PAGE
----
Royal Air Force Air Cadets from 121 (Nuneaton) and 198 (Hinckley) Squadrons attended a Drumhead service at the on Ashby Road Cemetery in Hinckley on Sunday 3rd August to commemorate the 100th anniversary of the outbreak of the First World War.
Wreaths of red poppies crowned memorials of Hinckley’s First World War dead as the haunting strains of Flowers of the Forest hung over the graves in a service held to commemorate the centenary of the start of the conflict.
Organised by the Hinckley branch of the Royal British Legion and Hinckley and Bosworth Borough Council, the service was introduced by Ron Collyer of the RBL and led by the Rev Jonathan Surridge, curate at St Mary’s church in Hinckley, who is the branch chaplain.
Representatives of Hinckley Methodist, Salvation Army, United Reformed, Hope Community and St Peter’s RC churches offered prayers for peace and reconciliation at the grave of Lance-Corporal Arthur Harris, a lone burial in the “pauper’s ground” within the Ashby Road cemetery.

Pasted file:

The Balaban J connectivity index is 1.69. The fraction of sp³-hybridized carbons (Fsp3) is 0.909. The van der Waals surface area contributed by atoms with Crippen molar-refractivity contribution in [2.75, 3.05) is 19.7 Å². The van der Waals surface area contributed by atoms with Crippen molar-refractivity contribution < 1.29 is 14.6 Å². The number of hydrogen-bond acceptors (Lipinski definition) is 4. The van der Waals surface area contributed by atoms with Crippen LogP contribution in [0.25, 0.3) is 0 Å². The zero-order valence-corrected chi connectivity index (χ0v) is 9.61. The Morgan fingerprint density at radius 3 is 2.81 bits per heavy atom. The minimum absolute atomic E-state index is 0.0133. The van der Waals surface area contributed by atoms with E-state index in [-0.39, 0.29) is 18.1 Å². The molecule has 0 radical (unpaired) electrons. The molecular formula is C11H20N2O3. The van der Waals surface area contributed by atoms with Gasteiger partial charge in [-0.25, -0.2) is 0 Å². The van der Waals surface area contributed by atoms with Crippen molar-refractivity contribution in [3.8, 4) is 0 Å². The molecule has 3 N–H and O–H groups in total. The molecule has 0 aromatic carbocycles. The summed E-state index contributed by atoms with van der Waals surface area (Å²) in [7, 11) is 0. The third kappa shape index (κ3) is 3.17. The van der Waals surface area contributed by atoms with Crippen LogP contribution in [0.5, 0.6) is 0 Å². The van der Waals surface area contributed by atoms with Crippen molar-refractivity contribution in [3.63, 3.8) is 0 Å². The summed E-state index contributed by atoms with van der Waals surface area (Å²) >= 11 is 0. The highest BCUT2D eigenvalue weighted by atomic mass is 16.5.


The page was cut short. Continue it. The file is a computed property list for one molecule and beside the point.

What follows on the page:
Wreaths were laid at his grave by deputy Lord Lieutenant of Leicestershire David Wyrko and the mayor of Hinckley and Bosworth Councillor Jeff Bannister.
The service culminated with members of 121 (Nuneaton) and 198 (Hinckley) Squadrons together with Sea and Army cadets laying wreaths on every one of the 27 war graves in the cemetery and on 40 more family headstones commemorating a casualty of the conflict, as bagpipes played through the silence.
Mr Collyer said: “This was a once in a lifetime opportunity as this type of service, which is common on the continent, has never been held before in Hinckley. The presence of so many people shows that this war now out of living memory still holds a fatal attraction and fascination to those who had loved ones who served and those who made the ultimate sacrifice.”
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